"One Must Eat To Live, Not Live To Eat"
Context: Miserly Harpagon is giving a party honoring Mariane, the lovely girl he hopes to marry; but he wishes the party to cost no more than necessary. Valère, a rich young Neapolitan who is acting incognito as Harpagon's steward, curries favor with his master by pretending to approve of his stingy ways. When Jacques, the cook, says the banquet should include a great variety of foods, Valère instructs him in the virtue of thrift. (The great man whose name Valère cannot recall was Socrates. "He used to say that other men lived to eat, but that he ate to live."–Diogenes Laertius (c. 200): Socrates, 14.)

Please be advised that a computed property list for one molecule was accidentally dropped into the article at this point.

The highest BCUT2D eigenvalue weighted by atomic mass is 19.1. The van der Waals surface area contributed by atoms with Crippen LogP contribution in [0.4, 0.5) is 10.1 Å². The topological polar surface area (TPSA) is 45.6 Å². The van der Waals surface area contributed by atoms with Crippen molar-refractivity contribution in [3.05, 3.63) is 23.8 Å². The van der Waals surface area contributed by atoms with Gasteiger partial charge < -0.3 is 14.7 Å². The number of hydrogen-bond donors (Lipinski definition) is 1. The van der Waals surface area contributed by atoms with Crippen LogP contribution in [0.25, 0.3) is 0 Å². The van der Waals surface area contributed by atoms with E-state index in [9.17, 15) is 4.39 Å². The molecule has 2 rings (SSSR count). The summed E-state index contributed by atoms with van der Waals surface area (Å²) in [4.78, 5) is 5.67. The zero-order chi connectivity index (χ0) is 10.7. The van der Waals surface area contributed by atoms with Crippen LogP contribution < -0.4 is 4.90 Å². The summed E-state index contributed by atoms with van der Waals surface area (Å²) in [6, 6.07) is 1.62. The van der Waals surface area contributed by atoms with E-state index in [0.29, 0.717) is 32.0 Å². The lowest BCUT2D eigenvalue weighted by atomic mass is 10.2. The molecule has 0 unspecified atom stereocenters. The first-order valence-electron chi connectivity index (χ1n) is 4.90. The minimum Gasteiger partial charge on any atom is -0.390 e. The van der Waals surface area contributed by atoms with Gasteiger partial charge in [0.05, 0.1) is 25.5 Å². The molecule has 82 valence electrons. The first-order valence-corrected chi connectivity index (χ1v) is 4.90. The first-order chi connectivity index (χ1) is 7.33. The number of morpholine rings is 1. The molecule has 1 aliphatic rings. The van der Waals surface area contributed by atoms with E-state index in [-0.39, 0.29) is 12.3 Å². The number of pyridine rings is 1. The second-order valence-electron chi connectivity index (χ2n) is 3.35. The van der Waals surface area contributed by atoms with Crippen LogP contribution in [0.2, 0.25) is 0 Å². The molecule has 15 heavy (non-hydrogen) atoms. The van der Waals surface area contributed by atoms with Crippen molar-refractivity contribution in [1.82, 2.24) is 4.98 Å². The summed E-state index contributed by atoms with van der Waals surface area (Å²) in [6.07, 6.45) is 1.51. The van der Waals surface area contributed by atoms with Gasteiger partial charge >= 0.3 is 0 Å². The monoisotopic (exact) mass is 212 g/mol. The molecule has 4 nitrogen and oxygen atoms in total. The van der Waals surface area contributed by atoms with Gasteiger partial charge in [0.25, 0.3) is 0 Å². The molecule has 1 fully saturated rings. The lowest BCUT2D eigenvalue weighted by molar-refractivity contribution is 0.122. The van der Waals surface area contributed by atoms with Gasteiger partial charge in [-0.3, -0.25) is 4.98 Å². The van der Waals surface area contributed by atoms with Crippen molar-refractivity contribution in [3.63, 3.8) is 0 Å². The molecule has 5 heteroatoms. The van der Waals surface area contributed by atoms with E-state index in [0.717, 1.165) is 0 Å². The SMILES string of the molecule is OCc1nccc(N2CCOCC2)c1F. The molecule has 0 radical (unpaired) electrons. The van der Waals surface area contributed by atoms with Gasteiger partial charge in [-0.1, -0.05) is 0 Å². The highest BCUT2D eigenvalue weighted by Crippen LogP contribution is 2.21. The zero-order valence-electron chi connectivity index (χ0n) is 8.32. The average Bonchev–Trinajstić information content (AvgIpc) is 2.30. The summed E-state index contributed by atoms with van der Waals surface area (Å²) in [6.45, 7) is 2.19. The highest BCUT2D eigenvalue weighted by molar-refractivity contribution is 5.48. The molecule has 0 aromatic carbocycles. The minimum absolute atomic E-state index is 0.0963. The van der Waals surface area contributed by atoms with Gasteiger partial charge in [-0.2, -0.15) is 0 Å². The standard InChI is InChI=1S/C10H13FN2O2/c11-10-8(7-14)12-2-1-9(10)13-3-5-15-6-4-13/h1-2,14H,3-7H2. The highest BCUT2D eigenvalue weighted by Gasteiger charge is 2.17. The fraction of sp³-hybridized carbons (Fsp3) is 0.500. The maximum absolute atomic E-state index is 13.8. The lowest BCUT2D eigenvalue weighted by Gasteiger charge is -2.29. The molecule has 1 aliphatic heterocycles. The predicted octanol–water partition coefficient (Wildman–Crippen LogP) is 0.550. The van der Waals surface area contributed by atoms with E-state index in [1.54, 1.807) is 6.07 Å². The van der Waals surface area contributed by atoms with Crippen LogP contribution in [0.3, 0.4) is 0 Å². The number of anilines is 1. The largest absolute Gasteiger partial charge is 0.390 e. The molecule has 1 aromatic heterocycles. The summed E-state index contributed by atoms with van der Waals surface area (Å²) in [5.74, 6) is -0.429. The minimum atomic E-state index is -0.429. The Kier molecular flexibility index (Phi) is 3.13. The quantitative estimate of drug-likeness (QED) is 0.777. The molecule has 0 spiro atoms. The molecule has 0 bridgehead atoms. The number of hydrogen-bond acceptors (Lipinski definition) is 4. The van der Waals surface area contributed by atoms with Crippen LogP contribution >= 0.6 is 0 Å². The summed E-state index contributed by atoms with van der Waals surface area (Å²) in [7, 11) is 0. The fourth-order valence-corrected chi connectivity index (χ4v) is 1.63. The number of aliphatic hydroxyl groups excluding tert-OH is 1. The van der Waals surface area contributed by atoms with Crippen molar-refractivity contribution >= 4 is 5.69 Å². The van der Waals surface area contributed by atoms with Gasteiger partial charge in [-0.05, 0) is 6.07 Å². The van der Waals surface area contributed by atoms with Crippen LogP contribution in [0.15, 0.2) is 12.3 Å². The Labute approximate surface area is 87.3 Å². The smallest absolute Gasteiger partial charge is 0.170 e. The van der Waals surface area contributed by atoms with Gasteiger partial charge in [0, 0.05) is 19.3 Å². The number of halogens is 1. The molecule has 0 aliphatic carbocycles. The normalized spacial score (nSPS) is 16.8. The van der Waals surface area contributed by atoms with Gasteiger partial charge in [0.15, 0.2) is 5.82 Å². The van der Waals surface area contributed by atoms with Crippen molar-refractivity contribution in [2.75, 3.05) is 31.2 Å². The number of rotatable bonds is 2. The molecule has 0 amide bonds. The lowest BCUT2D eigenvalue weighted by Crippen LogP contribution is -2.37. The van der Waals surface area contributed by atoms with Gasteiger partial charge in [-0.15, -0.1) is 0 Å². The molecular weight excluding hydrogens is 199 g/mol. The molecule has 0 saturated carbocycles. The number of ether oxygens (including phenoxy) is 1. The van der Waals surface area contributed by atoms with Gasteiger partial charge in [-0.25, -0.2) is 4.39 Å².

VALÈREYou must learn, maître Jacques, you and your likes, that to invite to a table overladen with food is the act of an assassin; in order to show yourself the friend of those whom you ask, frugality must reign over the repast you give; and, following the old saying, one must eat to live, and not live to eat (il faut manger pour vivre, et non pas vivre pour manger).HARPAGONAh! that is well said! Come, let me embrace you for that word. It is the finest sentence I have heard in my life. One must live to eat, and not eat to li . . . No, that is not it. What was it you said?VALÈREThat one must eat to live, and not live to eat.HARPAGONYes. Do you hear? Who is the great man who said that?VALÈREI do not now remember his name.